That doesn’t mean Cruz is likely to lose, but if there’s a political wave, he’s got a lot more to worry about than advertised. Texas is a more plausible Senate sleeper in this analyst’s estimation than Tennessee.
There’s plenty of evidence suggesting that Cruz will be facing a serious challenge running for a second term. His Democratic opponent, Rep. Beto O’Rourke, outraised him in the just-completed fundraising quarter by a significant margin. The congressman raised $2.4 million compared to Cruz’s $1.9 million in the last three months of last year—after nearly outraising him in the previous fundraising period. All told, O’Rourke has cut Cruz’s cash-on-hand advantage to $2.7 million—a much-less imposing advantage than anyone expected. The notion that O’Rourke won’t have enough money to compete is now outdated, and his fundraising would accelerate if Cruz suddenly looked vulnerable.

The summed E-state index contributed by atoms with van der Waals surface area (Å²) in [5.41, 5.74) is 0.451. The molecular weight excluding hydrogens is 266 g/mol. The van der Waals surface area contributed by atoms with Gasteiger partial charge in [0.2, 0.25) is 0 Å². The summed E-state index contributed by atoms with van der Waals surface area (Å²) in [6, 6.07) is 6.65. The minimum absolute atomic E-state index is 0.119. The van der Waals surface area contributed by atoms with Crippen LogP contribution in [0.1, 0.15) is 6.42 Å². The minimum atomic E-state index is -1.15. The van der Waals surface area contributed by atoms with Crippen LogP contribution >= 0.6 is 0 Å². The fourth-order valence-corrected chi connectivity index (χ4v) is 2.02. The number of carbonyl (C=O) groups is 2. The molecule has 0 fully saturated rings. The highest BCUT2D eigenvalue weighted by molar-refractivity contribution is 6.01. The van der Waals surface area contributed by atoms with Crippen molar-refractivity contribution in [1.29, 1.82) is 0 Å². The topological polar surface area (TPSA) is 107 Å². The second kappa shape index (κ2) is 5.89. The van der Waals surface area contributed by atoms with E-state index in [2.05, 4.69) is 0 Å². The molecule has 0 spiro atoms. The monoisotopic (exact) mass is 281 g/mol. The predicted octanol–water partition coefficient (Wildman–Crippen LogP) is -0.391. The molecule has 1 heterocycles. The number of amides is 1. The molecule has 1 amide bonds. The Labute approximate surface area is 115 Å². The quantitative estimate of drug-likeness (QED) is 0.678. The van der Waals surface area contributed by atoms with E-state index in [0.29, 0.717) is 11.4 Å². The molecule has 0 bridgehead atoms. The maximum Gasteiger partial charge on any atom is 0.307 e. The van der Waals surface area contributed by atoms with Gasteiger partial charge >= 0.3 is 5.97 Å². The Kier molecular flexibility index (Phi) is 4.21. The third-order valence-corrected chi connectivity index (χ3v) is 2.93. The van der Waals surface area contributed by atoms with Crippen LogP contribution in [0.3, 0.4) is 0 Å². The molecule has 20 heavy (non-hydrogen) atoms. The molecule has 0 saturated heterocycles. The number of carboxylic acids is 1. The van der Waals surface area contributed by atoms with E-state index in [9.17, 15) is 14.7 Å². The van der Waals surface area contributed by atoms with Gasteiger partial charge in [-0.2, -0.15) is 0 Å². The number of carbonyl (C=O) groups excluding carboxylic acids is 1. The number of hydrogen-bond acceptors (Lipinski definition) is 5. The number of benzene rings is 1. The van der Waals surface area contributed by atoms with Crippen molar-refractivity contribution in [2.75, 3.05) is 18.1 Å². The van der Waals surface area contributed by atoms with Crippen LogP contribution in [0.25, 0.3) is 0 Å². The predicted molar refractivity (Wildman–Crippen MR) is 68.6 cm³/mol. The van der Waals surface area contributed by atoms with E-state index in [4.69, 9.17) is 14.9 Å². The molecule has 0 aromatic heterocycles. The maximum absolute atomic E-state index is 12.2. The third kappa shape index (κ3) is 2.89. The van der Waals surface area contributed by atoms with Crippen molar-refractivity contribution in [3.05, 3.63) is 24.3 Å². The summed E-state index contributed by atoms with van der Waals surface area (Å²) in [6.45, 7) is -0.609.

The limited polling from Texas shows the possibility of a competitive race. A recently released partisan poll commissioned by a group supporting O’Rourke found the congressman trailing Cruz by only 8 points (45 to 37 percent). Cruz’s campaign released its own poll giving the incumbent an 18-point lead (52-34 percent). Either way, horse-race polling isn’t all that predictive this far out before an election.